Be angry with yourself, not Apple
Recentely Apple released its new MacBook Pro and we all have been flooded with posts and comments by angry developers explaining why it sucks and why they won’t be able to upgrade.
These are some of the top results obtained by searching “macbook” on Hacker News:
- New MacBook Pro Is Not a Laptop for Developers Anymore
- Ask HN: Is Dell XPS Developer Edition a Good Replacement of Macbook Pro?
- Apple’s new MacBook Pro kills off most of the ports you probably need
- Ask HN: What laptop should I get instead of a Macbook Pro?
- Apple is killing off MagSafe, one of the MacBook’s best features
- Ask HN: Would You Upgrade to the New MacBook Pro?
- WTF Is Apple Thinking with the New MacBook Pro and Touch Bar?
Among these developers, some of the most enraged are planning to switch or to go back to a GNU/Linux distribution.
All these people are angry with Apple, but they should be angry mostly with themselves.
They spent an enormous amount of their time to learn and use the proprietary OS they bought and to master all its cool and expensive apps, which work perfectly, without realizing the dependence they were developing. They became addicted to Apple’s products and its ecosystem, simply because maybe they used it for 10 years or more.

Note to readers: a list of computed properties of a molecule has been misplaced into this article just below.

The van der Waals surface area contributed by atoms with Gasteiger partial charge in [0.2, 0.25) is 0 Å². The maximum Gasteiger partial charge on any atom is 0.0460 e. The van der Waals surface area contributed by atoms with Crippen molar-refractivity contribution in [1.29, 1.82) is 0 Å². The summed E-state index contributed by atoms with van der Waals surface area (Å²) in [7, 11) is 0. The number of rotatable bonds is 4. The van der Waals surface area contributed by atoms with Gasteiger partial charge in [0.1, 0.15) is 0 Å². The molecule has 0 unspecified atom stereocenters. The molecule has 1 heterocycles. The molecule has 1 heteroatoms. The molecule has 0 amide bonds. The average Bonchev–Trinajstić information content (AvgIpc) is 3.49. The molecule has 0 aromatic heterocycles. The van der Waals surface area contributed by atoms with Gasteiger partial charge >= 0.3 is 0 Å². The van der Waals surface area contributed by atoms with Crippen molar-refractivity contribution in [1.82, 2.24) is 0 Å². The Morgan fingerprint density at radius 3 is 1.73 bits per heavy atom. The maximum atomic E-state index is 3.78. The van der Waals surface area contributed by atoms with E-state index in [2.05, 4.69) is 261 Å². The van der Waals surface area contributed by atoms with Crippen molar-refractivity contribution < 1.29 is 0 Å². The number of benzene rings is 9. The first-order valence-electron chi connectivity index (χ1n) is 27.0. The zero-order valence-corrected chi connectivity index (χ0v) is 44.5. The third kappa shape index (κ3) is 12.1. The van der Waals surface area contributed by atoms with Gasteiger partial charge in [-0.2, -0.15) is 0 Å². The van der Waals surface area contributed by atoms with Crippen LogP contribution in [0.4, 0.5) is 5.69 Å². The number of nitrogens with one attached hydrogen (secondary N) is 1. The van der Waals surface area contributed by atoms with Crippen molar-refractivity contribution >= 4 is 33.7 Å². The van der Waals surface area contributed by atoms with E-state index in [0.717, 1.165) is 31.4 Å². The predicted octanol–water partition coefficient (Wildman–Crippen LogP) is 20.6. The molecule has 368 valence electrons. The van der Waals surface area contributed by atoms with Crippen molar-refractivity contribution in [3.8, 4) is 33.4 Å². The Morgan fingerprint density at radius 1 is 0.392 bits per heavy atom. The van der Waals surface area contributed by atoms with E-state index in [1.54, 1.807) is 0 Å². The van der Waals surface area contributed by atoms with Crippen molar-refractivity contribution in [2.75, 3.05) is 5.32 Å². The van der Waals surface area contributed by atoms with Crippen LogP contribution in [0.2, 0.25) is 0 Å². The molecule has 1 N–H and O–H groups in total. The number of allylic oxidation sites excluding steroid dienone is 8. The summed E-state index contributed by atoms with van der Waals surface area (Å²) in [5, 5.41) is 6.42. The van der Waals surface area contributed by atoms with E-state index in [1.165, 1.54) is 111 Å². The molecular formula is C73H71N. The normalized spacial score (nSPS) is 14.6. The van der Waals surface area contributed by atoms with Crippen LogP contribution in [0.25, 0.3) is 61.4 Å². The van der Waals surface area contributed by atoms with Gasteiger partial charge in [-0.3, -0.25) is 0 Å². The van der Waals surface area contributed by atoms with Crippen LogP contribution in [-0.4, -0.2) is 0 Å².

Therefore what happens when the new CEO decides something that you don’t agree with? When they release a new product that you don’t like, because they removed the Escape key? Nothing. You are in deep trouble. You start complaining. No alternatives. Either you accept their word or you are out.
It is quite useless to get mad and criticize Apple the first time you don’t like their decisions, when throughout the years you always loved and supported them. When you realize that you are no more a customer but the product, since the cost to switch to something else became so high you have to accept their every decision. When you have no voice and your complaints are useless.
I think you should ask yourself if having the best products was worth the lock in.
The moral case for Freedom in Software
There is one last thing that I would like to point out in this story.
To all the people who are willing or thinking to switch to GNU/Linux, because they do not want to upgrade their MacBook, I would like to ask: What would have happened if everybody acted like you and switched to Apple? Would you still have a good distro to use right now?
Well I don’t think so. We would all be in deep trouble. Therefore I feel like it is almost morally mandatory to continue to use GNU/Linux, otherwise in the long run we will all lose our freedom to choose.
I do not buy nor use Apple’s products because I do not approve their philosophy. Their philosophy is to believe they know better than me what is good and better for me without giving me the chance to choose or opt-out.